New pedestrian advocacy group presents San Diego's "terrible ten" dangerous intersections

Walk San Diego shows safety and "pedestrian friendly" go hand-in-hand.

provided by Walk San Diego


edestrian advocates, concerned about the increasing danger to pedestrians throughout the region, last month announced the formation of Walk San Diego. In a morning press conference, the newly formed group presented the "Terrible Ten" intersections it considers among the most dangerous in the region to pedestrians. The group held a public meeting to discuss ways CalTrans and the region's 19 municipalities should improve conditions for pedestrians.

"Surveys show San Diegans consider walkability an important neighborhood feature, yet dangerous intersections are largely neglected and new ones are still being built," said David Schumacher, Walk San Diego Chairman. "Walk San Diego formed because we're very concerned with the high rate of pedestrian injuries in San Diego, and the lack of planning for pedestrians in general. Walking is the forgotten transportation mode." Last year, 134 pedestrians were killed in San Diego County, representing 28 percent of all traffic fatalities. This figure is more than twice the national average of 13 percent.

The intersections cited include 2nd and Cedar and 3rd and B in downtown San Diego, Rosecrans and Sports Arena Boulevard in Point Loma, two sites in Mission Valley, Clairemont Drive where it crosses I-5, Broadway and H Street in Chula Vista, San Ysidro Boulevard one block north of the border crossing, University and Arnold in North Park, Black Mountain Road and Mira Mesa Boulevard, and Waring Road and Briar Road.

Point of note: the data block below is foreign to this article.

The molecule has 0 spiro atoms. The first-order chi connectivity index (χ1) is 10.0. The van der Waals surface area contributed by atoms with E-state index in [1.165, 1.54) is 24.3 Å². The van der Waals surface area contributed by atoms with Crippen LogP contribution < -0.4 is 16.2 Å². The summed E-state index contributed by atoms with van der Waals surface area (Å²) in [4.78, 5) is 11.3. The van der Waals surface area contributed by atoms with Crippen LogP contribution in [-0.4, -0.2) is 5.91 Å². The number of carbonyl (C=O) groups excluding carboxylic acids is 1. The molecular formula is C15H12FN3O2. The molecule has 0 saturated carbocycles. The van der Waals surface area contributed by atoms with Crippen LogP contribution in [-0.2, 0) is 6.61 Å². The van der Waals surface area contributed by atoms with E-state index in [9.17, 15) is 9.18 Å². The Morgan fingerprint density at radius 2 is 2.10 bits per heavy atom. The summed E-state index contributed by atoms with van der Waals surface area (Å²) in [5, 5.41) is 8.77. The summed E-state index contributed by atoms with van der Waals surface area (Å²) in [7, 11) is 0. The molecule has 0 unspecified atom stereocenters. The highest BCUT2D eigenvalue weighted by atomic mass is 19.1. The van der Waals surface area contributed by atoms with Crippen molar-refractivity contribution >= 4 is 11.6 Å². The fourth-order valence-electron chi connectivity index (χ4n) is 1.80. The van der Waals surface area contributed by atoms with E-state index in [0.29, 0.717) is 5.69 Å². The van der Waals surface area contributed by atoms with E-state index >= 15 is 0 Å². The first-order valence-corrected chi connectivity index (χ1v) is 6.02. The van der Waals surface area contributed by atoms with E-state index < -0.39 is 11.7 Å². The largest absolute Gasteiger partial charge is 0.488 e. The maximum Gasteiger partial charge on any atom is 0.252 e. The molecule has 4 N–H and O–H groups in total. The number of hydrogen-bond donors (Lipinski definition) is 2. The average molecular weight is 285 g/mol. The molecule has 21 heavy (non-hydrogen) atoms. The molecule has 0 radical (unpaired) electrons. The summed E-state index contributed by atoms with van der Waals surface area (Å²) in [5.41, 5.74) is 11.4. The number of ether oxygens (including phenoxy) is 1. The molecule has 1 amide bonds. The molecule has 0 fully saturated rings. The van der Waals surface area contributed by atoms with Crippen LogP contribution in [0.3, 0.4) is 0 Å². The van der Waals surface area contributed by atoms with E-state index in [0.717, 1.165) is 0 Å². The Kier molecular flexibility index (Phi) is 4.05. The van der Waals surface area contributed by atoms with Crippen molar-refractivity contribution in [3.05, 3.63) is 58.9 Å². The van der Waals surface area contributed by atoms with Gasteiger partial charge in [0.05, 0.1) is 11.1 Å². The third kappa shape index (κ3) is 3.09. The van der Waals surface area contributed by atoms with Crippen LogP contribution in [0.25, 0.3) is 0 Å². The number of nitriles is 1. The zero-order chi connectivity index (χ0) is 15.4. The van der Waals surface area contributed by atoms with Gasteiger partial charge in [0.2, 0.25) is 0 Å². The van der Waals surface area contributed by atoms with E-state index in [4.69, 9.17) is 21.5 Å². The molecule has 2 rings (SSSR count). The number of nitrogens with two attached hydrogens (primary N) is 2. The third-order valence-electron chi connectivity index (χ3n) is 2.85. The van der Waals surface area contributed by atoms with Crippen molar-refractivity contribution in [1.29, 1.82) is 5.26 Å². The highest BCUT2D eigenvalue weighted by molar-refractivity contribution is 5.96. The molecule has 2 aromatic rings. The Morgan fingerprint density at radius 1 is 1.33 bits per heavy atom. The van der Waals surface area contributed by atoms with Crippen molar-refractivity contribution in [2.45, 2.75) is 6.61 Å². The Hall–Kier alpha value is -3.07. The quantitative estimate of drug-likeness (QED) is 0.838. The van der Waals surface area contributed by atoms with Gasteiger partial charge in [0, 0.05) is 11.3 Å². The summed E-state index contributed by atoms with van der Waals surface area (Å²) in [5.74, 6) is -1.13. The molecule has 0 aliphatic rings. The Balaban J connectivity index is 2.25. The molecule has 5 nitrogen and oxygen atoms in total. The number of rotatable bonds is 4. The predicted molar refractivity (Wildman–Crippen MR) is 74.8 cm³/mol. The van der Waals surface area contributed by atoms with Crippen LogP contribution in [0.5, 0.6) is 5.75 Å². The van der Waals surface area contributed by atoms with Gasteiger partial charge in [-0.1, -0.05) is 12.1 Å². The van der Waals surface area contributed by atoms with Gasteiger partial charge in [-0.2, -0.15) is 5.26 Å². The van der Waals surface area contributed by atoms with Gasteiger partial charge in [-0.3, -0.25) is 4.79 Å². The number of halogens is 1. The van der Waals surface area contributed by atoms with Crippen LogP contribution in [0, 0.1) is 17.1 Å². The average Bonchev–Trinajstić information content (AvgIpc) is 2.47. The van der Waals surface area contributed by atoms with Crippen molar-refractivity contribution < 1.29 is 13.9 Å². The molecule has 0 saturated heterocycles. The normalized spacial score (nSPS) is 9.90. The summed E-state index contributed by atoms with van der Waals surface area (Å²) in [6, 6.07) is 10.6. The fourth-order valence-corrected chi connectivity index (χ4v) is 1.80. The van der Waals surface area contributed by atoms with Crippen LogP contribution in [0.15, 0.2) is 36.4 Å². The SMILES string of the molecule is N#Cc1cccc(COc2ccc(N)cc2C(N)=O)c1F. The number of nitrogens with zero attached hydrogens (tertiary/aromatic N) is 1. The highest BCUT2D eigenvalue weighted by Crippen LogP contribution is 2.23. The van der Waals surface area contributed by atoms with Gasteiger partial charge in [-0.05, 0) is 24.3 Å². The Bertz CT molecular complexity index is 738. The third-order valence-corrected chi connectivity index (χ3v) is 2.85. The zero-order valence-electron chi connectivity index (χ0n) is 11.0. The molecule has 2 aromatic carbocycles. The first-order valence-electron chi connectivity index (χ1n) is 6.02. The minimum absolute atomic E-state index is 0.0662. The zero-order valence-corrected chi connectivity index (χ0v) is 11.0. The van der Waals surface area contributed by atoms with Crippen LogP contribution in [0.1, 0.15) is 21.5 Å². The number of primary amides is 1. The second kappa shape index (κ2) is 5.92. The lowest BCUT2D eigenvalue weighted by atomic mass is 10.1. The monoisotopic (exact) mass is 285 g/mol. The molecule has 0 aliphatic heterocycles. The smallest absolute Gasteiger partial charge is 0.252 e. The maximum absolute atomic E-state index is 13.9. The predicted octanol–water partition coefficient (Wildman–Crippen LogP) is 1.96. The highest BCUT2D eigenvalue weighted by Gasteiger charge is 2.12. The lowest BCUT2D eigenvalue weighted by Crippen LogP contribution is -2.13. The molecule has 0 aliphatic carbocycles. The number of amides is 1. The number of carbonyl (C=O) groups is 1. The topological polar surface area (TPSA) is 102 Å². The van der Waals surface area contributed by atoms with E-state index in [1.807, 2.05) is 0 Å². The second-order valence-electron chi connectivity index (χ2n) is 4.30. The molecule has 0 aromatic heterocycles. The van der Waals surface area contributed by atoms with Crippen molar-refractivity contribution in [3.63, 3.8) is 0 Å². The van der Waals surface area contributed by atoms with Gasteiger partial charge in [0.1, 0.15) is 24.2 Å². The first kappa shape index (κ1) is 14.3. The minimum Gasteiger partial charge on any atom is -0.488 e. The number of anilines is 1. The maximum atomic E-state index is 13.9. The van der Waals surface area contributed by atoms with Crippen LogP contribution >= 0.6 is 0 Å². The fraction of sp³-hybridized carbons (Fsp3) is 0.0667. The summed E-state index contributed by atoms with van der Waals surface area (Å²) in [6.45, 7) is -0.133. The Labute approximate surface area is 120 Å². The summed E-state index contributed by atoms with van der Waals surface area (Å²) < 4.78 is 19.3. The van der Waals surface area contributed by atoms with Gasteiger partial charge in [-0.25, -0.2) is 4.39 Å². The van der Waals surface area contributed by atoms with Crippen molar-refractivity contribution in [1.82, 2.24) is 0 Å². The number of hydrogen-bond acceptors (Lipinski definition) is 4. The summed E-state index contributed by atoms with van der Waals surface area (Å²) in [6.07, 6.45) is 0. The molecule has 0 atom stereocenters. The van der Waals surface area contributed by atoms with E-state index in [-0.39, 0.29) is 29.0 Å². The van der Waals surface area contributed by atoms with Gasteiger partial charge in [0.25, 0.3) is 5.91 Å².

Wild in the streets

In 1998, 12 year old Aleszondra Afflalo was killed and her brother Adam was injured while using a crosswalk at the Waring Road location. In February, the City of San Diego paid $700,000 to settle a lawsuit brought by the victims' family. Prior to the accident, the city had received numerous complaints about the intersection.

"Today, we call on all the cities in this region to overhaul their street standards to serve all users of the street, not just cars," said Walk San Diego Board member Tina Zenzola, Director of the California Center for Childhood Injury Prevention. "Many other cities around the country have created safer conditions for pedestrians while still accommodating auto traffic. As a community, we should no longer tolerate tragic and preventable pedestrian injuries."

"Pedestrian accidents are usually blamed on the pedestrian," Mr. Schumacher stated. "In fact, the design of our neighborhood streets encourages speeding. As someone who walks to work once or twice a week, I can attest that most intersections are intimidating to cross, and sidewalks are designed without understanding what pedestrians need." He added, "Despite our great climate, most San Diegans are reluctant to walk because they don't feel safe. This is especially true with parents of young children."

Ms. Zenzola noted, "Everyone is talking about the need for 'Smart Growth' and more public transit. But remember, almost every transit rider is also a pedestrian. By erecting barriers to walking, we've forced people into cars. Other cities have found ways to make it pleasant to walk to the store, to school, to public transit, or a neighbor's house. It's time we did the same here."

Although active informally since 1998, Walk San Diego recently became affiliated with the nonprofit group San Diego Coalition For Transportation Choices. The two groups are working to promote alternatives to using a car for most trips. Walk San Diego sees as its mission making streets more safe and inviting for walking, and intermixing residential areas with parks, stores and businesses so pedestrians have accessible destinations.

"Back when glue factories were next door to tenement housing, it made sense to separate land uses, but we've taken this to the extreme," said Mr. Schumacher. "Truly livable communities have parks, stores, and workplaces within walking distance of homes."

"Walking isn't merely a pleasant activity," Ms. Zenzola pointed out. "Childhood obesity has increased 14 percent in just 10 years, thanks to the rise of unwalkable suburbs. The lack of places to walk is becoming an enormous public health issue."

For information, contact David Schumacher at (619)557-4565 or Andy Hamilton at (858) 650-4671.